2. Navigating sites for narrative inquiry by D. Jean Clandinin, Debbie Pushor, Anne Murray Orr
3. Narrative inquiry: Experience matters by Gail M. Lindsay and Jasna K. Schwind

1. How can curriculums allow for lived experiences to become meaningful learning in the classroom?
2. What do you think a balance between standardized testing, assessment, and lived experiences in the school landscapes would look like?
3. What if you cannot find answers or possible solutions with your research? What does your research become?
4. If you struggle making connections with participants in your research, what are some solutions to help a researcher to be able to connect?

Inspiring (all discussed below):
1. Teacher and student lives as central to curriculum making (p. 145).
2. The lived classroom curriculum is “where inquiry and lives intermingled” (p. 163).
3. One dilemma in narrative research is that we, as researchers, tend to want to “cover our vulnerabilities” (p. 166).
4. “This attentiveness to who they were, and were becoming, related to who they were as they lived alongside their participants and as they heard and told stories with participants, as well as in how they represented themselves and participants in the research texts (p. 175).

My synthesis of article (with educational perspectives): 

In another article that Clandinin, co-written with Pushor and Orr, the power of narrative inquiry within the education milieu is shown through this quote: “Stories, ripe with possibility for inquiry, surround and envelope us as teachers and teacher educators. They are the woven fabric of school landscapes. Moving from telling stories of our teaching practices situates teachers and teacher educators in the known and the familiar while it asks us to make the known and the familiar strange and open to new possibility. Teachers and teacher educators have an opportunity to come to understand more fully our school landscapes and ourselves as shaping and shaped by these landscapes, and thus, to shift our practices in relation to teaching and learning, teachers and students, parents and families, and curriculum making. Perhaps we can even change school landscapes” (p. 33).

Chapter 7 and 8 of Clandinin’s text “Engaging in Narrative Inquiry” embodies this above quote. Throughout the text, Clandinin has given many examples of stories in education that have been used in her research. However, in chapter 7, the story told recounts the experience of her going on a field trip with students outside of school. On this field trip, the employee assigned to guide the class is constrained by only making sure that he helps the classroom meet the mandated curriculum content. When students ask questions that are not what he seems relevant to the field trip, he ignores them. This is a strong example of how curriculum and student lived experiences are often not realized as merged together – dependant upon each other. As teachers, school is the landscape that we bring our personal stories to but it also the landscape where new stories emerge.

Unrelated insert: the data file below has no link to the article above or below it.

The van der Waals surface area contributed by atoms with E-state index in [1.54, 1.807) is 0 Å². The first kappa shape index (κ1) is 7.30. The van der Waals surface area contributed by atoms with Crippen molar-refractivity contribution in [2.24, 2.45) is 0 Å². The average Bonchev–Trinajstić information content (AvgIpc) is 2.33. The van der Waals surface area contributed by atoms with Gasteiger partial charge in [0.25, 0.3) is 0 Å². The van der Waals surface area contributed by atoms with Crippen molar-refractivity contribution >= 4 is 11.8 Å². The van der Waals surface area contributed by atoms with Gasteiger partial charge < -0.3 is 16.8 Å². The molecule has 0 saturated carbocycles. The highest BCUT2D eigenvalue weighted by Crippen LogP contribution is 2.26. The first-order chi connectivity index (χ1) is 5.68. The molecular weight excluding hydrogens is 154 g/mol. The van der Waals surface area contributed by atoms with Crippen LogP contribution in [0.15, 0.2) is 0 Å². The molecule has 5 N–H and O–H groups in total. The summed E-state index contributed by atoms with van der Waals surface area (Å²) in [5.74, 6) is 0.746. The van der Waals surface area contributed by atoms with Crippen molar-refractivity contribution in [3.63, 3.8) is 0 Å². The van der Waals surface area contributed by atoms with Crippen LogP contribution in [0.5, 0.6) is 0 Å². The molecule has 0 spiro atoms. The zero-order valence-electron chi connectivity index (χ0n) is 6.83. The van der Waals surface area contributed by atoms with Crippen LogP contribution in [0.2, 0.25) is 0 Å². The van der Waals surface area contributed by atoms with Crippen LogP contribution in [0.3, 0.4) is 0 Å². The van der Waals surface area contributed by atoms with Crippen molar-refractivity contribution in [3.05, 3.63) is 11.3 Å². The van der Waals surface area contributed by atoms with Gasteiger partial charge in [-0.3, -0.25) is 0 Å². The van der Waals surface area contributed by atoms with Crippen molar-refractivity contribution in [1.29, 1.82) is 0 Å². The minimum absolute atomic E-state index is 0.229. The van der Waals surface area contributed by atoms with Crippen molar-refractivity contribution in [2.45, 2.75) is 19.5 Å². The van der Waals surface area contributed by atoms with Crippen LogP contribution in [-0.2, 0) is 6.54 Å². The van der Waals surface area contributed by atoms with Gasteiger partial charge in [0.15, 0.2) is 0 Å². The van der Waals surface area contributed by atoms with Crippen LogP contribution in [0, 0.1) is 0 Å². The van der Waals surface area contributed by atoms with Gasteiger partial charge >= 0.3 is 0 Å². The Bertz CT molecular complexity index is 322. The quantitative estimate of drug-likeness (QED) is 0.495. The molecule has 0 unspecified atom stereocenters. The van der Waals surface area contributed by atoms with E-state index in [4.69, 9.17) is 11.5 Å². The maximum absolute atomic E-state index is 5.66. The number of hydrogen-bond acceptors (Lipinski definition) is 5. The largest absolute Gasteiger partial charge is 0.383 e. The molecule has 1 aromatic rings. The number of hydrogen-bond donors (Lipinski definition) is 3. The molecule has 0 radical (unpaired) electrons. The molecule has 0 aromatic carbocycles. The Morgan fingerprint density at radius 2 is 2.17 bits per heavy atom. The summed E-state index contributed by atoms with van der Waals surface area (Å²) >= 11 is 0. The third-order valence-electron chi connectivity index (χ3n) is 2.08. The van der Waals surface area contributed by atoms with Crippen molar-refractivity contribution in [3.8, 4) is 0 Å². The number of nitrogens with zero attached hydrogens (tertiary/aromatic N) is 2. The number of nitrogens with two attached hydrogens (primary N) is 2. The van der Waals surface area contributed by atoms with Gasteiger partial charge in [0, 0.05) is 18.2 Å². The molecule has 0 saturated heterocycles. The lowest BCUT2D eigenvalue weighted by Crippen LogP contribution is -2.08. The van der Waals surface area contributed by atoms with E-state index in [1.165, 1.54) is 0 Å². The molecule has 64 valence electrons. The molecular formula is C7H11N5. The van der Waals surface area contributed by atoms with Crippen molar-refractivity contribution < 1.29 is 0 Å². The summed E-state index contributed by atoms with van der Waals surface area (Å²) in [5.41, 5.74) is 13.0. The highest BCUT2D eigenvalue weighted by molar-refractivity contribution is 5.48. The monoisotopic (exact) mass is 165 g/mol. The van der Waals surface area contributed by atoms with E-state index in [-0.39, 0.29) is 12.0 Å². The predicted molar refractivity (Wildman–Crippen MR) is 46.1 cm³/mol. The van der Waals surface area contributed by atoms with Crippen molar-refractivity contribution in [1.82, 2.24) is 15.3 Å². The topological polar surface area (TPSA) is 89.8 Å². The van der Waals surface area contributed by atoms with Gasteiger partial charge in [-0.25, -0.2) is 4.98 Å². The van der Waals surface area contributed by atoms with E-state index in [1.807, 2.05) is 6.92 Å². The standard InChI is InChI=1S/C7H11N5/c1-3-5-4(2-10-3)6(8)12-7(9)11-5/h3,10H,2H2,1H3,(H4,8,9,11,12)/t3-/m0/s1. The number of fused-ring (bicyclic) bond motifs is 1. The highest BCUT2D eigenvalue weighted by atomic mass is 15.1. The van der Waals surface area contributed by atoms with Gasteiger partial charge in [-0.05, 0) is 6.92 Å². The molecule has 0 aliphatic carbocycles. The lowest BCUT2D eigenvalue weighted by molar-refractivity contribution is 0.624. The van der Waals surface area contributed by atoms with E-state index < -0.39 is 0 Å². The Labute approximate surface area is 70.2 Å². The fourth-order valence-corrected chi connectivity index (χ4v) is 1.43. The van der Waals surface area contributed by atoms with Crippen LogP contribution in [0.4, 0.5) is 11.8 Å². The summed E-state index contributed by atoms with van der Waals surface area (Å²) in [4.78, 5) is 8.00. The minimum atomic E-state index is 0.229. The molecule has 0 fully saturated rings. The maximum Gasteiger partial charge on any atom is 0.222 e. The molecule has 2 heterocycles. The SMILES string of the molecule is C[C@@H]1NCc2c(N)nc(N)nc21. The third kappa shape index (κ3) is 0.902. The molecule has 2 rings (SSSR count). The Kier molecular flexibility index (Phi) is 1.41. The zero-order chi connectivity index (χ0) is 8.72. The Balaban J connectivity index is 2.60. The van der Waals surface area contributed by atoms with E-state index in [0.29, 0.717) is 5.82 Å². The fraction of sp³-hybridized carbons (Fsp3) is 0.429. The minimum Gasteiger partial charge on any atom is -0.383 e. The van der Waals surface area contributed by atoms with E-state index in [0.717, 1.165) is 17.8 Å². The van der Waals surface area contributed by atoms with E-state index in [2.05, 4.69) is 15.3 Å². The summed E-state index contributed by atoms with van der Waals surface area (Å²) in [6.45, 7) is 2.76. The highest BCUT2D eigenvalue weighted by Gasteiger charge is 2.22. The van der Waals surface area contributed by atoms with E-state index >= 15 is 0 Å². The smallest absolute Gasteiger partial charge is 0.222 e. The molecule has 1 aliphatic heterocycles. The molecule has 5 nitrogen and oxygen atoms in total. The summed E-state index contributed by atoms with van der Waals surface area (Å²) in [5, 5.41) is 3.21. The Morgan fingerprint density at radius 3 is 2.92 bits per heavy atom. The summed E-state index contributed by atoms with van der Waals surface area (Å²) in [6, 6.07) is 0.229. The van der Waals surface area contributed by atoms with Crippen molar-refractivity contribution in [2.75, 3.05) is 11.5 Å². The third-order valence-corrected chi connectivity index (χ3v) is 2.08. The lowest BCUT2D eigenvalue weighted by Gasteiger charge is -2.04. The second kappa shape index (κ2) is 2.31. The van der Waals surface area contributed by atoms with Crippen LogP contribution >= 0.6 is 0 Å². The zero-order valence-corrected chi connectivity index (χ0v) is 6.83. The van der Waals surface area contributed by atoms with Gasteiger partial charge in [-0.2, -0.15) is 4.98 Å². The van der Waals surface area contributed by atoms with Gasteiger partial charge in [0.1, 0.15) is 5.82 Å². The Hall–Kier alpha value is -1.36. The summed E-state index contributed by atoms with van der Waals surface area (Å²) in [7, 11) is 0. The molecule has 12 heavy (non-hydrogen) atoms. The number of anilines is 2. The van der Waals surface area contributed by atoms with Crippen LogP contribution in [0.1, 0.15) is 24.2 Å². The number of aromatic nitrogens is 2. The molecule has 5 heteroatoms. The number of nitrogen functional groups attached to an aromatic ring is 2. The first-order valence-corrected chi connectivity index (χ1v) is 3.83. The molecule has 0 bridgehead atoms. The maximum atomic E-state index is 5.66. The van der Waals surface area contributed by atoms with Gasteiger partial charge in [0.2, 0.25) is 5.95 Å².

Our personal stories and school stories become a part of the stories of those we interact with in our school landscapes – students, colleagues, parents. As the quote says above that we are shaped by these school landscapes and if we focus on the relationships within our school landscape, we can change it through those connections with students, colleagues, parents, and curriculum. In our text, Clandinin says that teacher and student lives are vital in curriculum making (p. 145) and I agree. It is these relationships that can develop curriculums that embody lived experience because the “core aim of [narrative] inquiry is not to ‘prove’ or ‘disprove’ anything, but rather question the notion of truth, and in doing so, expand notions of ‘possibility'” (Thomas, p. 208). Thomas also says that “…shared meaning of experiences – through narrative – relates to more than just the individual; it relates to the broader social frame of which individuals are a part” (p. 214). Our stories that teachers and students share and live together every day can be used to help address some of the problems schools face today in research. Through telling these stories in narrative research is where solutions can be proposed and the possibility for change has been brought to light of other educators and researchers.